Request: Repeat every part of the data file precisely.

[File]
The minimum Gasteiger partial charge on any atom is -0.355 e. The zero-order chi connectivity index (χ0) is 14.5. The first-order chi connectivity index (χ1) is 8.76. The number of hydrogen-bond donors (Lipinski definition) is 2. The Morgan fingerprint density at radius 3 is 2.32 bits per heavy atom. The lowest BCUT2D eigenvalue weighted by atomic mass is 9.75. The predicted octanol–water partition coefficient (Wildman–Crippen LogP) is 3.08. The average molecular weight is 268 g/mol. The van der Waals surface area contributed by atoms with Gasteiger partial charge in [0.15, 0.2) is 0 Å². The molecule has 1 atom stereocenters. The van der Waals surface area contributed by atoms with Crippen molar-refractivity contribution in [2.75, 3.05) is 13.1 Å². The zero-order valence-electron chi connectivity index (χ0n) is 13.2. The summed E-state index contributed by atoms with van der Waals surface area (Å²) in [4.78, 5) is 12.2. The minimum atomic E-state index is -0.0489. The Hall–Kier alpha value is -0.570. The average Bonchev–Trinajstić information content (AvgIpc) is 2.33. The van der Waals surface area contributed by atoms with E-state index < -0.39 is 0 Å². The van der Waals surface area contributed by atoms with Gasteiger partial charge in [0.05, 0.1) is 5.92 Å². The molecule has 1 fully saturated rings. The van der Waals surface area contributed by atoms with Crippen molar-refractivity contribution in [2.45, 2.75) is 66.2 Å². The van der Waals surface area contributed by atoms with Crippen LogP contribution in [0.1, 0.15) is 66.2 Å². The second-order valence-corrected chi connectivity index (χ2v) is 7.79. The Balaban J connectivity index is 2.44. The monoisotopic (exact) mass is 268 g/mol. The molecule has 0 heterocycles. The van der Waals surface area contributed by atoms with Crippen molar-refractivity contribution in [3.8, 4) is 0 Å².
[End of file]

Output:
The minimum Gasteiger partial charge on any atom is -0.355 e. The zero-order chi connectivity index (χ0) is 14.5. The first-order chi connectivity index (χ1) is 8.76. The number of hydrogen-bond donors (Lipinski definition) is 2. The Morgan fingerprint density at radius 3 is 2.32 bits per heavy atom. The lowest BCUT2D eigenvalue weighted by atomic mass is 9.75. The predicted octanol–water partition coefficient (Wildman–Crippen LogP) is 3.08. The average molecular weight is 268 g/mol. The van der Waals surface area contributed by atoms with Gasteiger partial charge in [0.15, 0.2) is 0 Å². The molecule has 1 atom stereocenters. The van der Waals surface area contributed by atoms with Crippen molar-refractivity contribution in [2.75, 3.05) is 13.1 Å². The zero-order valence-electron chi connectivity index (χ0n) is 13.2. The summed E-state index contributed by atoms with van der Waals surface area (Å²) in [4.78, 5) is 12.2. The minimum atomic E-state index is -0.0489. The Hall–Kier alpha value is -0.570. The average Bonchev–Trinajstić information content (AvgIpc) is 2.33. The van der Waals surface area contributed by atoms with E-state index < -0.39 is 0 Å². The van der Waals surface area contributed by atoms with Gasteiger partial charge in [0.05, 0.1) is 5.92 Å². The molecule has 1 fully saturated rings. The van der Waals surface area contributed by atoms with Crippen molar-refractivity contribution in [2.45, 2.75) is 66.2 Å². The van der Waals surface area contributed by atoms with Crippen LogP contribution in [0.1, 0.15) is 66.2 Å². The second-order valence-corrected chi connectivity index (χ2v) is 7.79. The Balaban J connectivity index is 2.44. The monoisotopic (exact) mass is 268 g/mol. The molecule has 0 heterocycles. The van der Waals surface area contributed by atoms with Crippen molar-refractivity contribution in [3.8, 4) is 0 Å².